We’re starting a new series here on the Stride blog, keeping with our theme of startup growth, we’ll be interviewing select startup founders, co-founders, and CEOs periodically.
First up on our roster is Paul DeJoe, who founded Ecquire. It’s is an awesome way to connect your Gmail and your productivity tools, Stride included. As Paul would say, it adds hours back to your week.
Like many people, Paul didn’t begin his path with startups. Here’s a quick introduction of Paul as he wrote it.
I used to be a professional hockey player in Europe. People ask me all the time: “Why did you stop playing?”. It wasn’t by choice.
I stopped being good enough and started losing more teeth than I had goals. I knew hockey was only temporary anyway, I thought I wanted to be a federal agent like my dad was (ATF) so I had to get a Masters degree as apart of their requirements. That’s when I was exposed to an entrepreneurship class at Drexel in Philadelphia. It was a practicum class where you just worked with a startup company. I couldn’t get enough of it and fell in love with getting exactly what you put in without dealing with bureaucracies. The company I started with was called OmPay. I remember watching their pitch and falling in love with the vision of a single card for transportation in Philadelphia. I can single handedly point to that presentation as to when I realized how powerful a vision can be.
The right vision can strip you of any concerns with tangible items like money and inspire you to be apart of something great.
Every entrepreneur has their own path, and as some people have said, entrepreneurship chooses you, whether you like it or not. Here’s how he his start with it:
When I started the practicum class with OmPay. I harassed the founders for a job even though they didn’t have any real budget for me. While my degree was in investment management and I really wanted to be a CFO, I had to negotiate a business development role to warrant a paycheck from the company. I had no idea what I was doing. I went to sleep every night for three months thinking I had to come clean and tell them they needed to let me go. I just couldn’t get any momentum closing deals and I knew it was me because the product was just awesome and so much better than the alternative (You can read more about it here in the beginners guide to sales). I eventually figured a few things out and as the only person in charge of BD, we went from 20k a month in revenue to 420k a month in revenue over the course of my three years there. One thing I absolutely hated was entering data into NetSuite, our CRM. When I got better at sales, all I wanted to do was be in front of more potential customers. Not entering data. But I knew it was important for the board and for our executive team.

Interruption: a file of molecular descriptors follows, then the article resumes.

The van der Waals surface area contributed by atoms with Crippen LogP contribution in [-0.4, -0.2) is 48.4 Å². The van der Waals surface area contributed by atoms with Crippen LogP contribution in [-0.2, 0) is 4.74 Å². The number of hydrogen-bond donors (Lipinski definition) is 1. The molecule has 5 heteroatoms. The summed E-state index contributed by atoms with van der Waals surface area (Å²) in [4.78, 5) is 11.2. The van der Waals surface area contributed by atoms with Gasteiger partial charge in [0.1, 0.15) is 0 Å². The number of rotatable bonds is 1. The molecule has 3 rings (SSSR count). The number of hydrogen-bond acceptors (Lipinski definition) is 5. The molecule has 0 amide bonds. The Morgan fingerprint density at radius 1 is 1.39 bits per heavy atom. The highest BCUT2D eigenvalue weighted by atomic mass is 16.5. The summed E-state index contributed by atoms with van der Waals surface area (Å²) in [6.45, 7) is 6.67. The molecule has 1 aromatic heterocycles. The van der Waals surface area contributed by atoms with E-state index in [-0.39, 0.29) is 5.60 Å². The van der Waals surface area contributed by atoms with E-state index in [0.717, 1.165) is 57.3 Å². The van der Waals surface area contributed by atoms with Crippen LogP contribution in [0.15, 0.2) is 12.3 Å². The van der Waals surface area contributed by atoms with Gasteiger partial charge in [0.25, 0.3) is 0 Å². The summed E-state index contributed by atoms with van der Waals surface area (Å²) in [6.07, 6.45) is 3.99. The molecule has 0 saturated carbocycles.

Recently we’ve seen a lot of productivity hacks, but something that’s made it above the noise is an article over at Fast Company that was written by – you guessed it, Paul. His day to day is quite amazing when you consider what goes into it:
4AM – Wake up
5:30AM – Crossfit
6:45AM – Start work with the most difficult things first
12:15PM – Yoga
1:30PM – Swim and Run
2:45PM – Work
5PM – Call it a day.
A typical day usually involves a majority of product, feedback, and raising/making money.
When it comes to burnout:
I wouldn’t say I’ve ever been burned out. It gets really stressful when cash is low though. If I sit and think about things without acting or at least moving forward it compounds the stress. Planning or writing things down the night before is the best therapy. There’s been times when I’ve felt paralyzed and that just happens because I’m not doing anything but letting my thoughts compound. If you can recognize this when it’s starting and just complete one task, you open the door for momentum. I’ve learned that momentum is a real thing that you can control for and that’s what I have to remember when you get in those spots.
And finally – the one single best piece of advice Paul has for those who are starting out:
Young entrepreneurs are stubborn, arrogant and think they know everything. If you get into this because you want to have some big exit or because you think it’s glamorous you will sacrifice some of the best years of your life. Do something you would do if there was no paycheck or even the thought of an exit. There are so many difficult times and lonely times that all you have is passion and vision, and a badass team you love working with.
You cant have those three things if money or some ulterior motive is why you started this. Trust me I did this and our product and my life sucked at the time. If it always feels like a hobby and you love what you do, it will show in the quality of your work and your efforts.